The author of a three-year project called the labors of our fingertips: poems from manufacturing history in berks county, Jennifer Hetrick is a journalist, editor, and photographer, and she also teaches poetry in schools and state parks. Her traveling poetry class often meets at the Schuylkill River in warmer seasons.
By Lynette G. Esposito
You can find the book here: http://coffeehousepress.org/shop/in-the-distance/
You can find the book here: https://www.amazon.com/Literature-1914-1918-Oxford-Textual-Perspectives/dp/019959645X
Ray Greenblatt has recently been published in: Abbey, Apiary, Boston Literary Magazine, Comstock Review, Clarion, and Painters & Poets. His experimental novel TWENTY YEARS ON GRAYSHEEP BAY, half poetry and half prose, is being republished by Sunstone Press.
By Carol Wierzbicki
Thad Rutkowski has made quite a franchise—one might even say genre—out of family dysfunction. I do not say this lightly or facetiously. In his previous autobiographical fiction Tetched (Behler Publications) and Roughhouse (Kaya Press), we meet a father with a persecution complex; a Chinese mother who’s mostly quiet and submissive but makes the occasional barbed retort; and a brother and sister who are just as isolated as Rutkowski’s protagonist, recognizing the symptoms but powerless to alleviate them.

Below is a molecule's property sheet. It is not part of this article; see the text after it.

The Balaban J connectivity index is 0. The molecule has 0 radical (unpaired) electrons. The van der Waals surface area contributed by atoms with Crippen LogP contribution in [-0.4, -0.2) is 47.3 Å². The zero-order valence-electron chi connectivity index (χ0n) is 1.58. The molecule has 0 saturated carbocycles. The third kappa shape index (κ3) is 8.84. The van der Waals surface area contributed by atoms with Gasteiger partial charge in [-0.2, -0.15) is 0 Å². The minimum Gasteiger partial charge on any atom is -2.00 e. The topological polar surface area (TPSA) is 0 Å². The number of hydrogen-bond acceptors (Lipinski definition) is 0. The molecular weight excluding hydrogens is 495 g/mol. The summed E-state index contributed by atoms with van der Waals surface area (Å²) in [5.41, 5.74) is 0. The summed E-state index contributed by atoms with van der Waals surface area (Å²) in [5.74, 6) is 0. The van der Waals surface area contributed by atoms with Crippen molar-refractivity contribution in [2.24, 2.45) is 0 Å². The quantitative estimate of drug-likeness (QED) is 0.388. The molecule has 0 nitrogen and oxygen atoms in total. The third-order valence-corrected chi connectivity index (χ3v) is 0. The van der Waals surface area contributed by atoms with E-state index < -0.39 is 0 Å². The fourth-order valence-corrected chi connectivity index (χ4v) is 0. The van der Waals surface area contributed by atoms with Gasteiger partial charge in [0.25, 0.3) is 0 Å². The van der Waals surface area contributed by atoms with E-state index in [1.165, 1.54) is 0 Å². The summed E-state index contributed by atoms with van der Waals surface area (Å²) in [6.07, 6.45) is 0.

Guess and Check is really a retrospective of Rutkowski’s mostly previously published work, exploring his experiences from his rural Pennsylvania childhood through his college years and finally adulthood in New York City.
In spite of the deadpan narrative, you find yourself rooting for the narrator, whether he’s on an awkward date (virtually all of them are in these stories) or just trying to endure one of his father’s often shrill rants (“’Enough!’” my father shouted. ‘I’ve had enough of you kids for a while.’”). His narrator’s detachment forms an eerie counterpoint to such histrionics. After reading just a few of these scenes, you can easily conclude that it’s his emotional evenness and writer’s/artist’s objectivity that has enabled him to survive the often volatile environment of the family unit.
What makes his prose surprisingly engaging is that just beneath the surface of his deadpan tone is a passionate will to survive, whether the challenges appear in interpersonal relations or grim workplace politics. And who among us would not identify with that?
Guess and Check is an odd title for a book. I marked the two passages where this phrase occurred. The first scenario has the narrator’s mother helping him with his algebra homework:
My mother looked at the same problem, worked for a minute and came up with an answer. For her, x simply equaled 4. According to the workbook, her answer was correct.
“How did you get that?” I asked.
“I can’t explain it in English,” she said. “I know the language of numbers.”